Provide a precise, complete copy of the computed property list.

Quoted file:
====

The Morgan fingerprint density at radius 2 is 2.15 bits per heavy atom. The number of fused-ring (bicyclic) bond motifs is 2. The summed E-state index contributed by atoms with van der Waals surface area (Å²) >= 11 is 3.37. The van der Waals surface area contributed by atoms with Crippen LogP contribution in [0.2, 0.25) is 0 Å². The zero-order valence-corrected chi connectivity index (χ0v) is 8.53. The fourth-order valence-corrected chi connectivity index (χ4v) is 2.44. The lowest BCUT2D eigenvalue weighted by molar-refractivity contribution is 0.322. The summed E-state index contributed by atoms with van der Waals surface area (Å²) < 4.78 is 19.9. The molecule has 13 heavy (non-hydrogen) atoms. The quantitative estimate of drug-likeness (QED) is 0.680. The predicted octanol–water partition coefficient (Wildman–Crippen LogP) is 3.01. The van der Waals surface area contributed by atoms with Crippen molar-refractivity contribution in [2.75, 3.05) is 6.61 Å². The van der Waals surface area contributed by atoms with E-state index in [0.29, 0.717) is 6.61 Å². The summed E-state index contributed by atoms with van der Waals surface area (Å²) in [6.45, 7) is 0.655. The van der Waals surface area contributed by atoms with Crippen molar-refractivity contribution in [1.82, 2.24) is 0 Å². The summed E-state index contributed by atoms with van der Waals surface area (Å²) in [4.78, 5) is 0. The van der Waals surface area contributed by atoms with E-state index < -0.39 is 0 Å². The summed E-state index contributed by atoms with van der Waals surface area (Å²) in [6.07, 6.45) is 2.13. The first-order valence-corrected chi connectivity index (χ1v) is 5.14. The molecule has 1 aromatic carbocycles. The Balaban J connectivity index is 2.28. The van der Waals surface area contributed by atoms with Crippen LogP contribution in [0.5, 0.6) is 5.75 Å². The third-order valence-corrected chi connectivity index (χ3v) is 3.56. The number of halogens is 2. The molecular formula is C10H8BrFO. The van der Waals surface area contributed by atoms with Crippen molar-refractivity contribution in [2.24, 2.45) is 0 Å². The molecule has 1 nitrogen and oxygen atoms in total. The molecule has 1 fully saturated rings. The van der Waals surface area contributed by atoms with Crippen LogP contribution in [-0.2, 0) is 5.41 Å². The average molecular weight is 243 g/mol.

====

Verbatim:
The Morgan fingerprint density at radius 2 is 2.15 bits per heavy atom. The number of fused-ring (bicyclic) bond motifs is 2. The summed E-state index contributed by atoms with van der Waals surface area (Å²) >= 11 is 3.37. The van der Waals surface area contributed by atoms with Crippen LogP contribution in [0.2, 0.25) is 0 Å². The zero-order valence-corrected chi connectivity index (χ0v) is 8.53. The fourth-order valence-corrected chi connectivity index (χ4v) is 2.44. The lowest BCUT2D eigenvalue weighted by molar-refractivity contribution is 0.322. The summed E-state index contributed by atoms with van der Waals surface area (Å²) < 4.78 is 19.9. The molecule has 13 heavy (non-hydrogen) atoms. The quantitative estimate of drug-likeness (QED) is 0.680. The predicted octanol–water partition coefficient (Wildman–Crippen LogP) is 3.01. The van der Waals surface area contributed by atoms with Crippen molar-refractivity contribution in [2.75, 3.05) is 6.61 Å². The van der Waals surface area contributed by atoms with E-state index in [0.29, 0.717) is 6.61 Å². The summed E-state index contributed by atoms with van der Waals surface area (Å²) in [6.45, 7) is 0.655. The van der Waals surface area contributed by atoms with Crippen molar-refractivity contribution in [1.82, 2.24) is 0 Å². The summed E-state index contributed by atoms with van der Waals surface area (Å²) in [4.78, 5) is 0. The van der Waals surface area contributed by atoms with E-state index < -0.39 is 0 Å². The summed E-state index contributed by atoms with van der Waals surface area (Å²) in [6.07, 6.45) is 2.13. The first-order valence-corrected chi connectivity index (χ1v) is 5.14. The molecule has 1 aromatic carbocycles. The Balaban J connectivity index is 2.28. The van der Waals surface area contributed by atoms with Crippen LogP contribution in [0.5, 0.6) is 5.75 Å². The third-order valence-corrected chi connectivity index (χ3v) is 3.56. The number of halogens is 2. The molecular formula is C10H8BrFO. The van der Waals surface area contributed by atoms with Crippen molar-refractivity contribution in [2.24, 2.45) is 0 Å². The molecule has 1 nitrogen and oxygen atoms in total. The molecule has 1 fully saturated rings. The van der Waals surface area contributed by atoms with Crippen LogP contribution in [-0.2, 0) is 5.41 Å². The average molecular weight is 243 g/mol.